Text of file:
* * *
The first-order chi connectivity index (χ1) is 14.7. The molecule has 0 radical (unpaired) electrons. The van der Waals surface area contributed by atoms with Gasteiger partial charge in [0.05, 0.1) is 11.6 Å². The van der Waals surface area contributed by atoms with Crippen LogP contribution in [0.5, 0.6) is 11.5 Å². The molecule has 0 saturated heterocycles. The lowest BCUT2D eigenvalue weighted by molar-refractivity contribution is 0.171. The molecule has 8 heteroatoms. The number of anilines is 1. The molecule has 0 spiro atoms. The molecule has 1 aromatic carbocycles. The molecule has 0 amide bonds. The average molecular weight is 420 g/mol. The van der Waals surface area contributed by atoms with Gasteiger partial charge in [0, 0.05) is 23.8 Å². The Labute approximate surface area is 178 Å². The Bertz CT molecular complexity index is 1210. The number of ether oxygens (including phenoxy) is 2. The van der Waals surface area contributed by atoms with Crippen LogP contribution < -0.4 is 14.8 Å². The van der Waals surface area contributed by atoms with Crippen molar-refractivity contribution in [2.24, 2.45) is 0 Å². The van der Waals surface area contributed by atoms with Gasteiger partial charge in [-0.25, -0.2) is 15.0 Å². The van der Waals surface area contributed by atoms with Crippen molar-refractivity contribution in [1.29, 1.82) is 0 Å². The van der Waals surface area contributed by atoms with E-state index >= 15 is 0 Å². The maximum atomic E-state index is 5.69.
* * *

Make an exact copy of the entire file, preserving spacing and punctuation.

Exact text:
The first-order chi connectivity index (χ1) is 14.7. The molecule has 0 radical (unpaired) electrons. The van der Waals surface area contributed by atoms with Gasteiger partial charge in [0.05, 0.1) is 11.6 Å². The van der Waals surface area contributed by atoms with Crippen LogP contribution in [0.5, 0.6) is 11.5 Å². The molecule has 0 saturated heterocycles. The lowest BCUT2D eigenvalue weighted by molar-refractivity contribution is 0.171. The molecule has 8 heteroatoms. The number of anilines is 1. The molecule has 0 spiro atoms. The molecule has 1 aromatic carbocycles. The molecule has 0 amide bonds. The average molecular weight is 420 g/mol. The van der Waals surface area contributed by atoms with Gasteiger partial charge in [0, 0.05) is 23.8 Å². The Labute approximate surface area is 178 Å². The Bertz CT molecular complexity index is 1210. The number of ether oxygens (including phenoxy) is 2. The van der Waals surface area contributed by atoms with Crippen LogP contribution < -0.4 is 14.8 Å². The van der Waals surface area contributed by atoms with Crippen molar-refractivity contribution in [2.24, 2.45) is 0 Å². The van der Waals surface area contributed by atoms with Gasteiger partial charge in [-0.25, -0.2) is 15.0 Å². The van der Waals surface area contributed by atoms with Crippen molar-refractivity contribution in [1.29, 1.82) is 0 Å². The van der Waals surface area contributed by atoms with E-state index >= 15 is 0 Å². The maximum atomic E-state index is 5.69.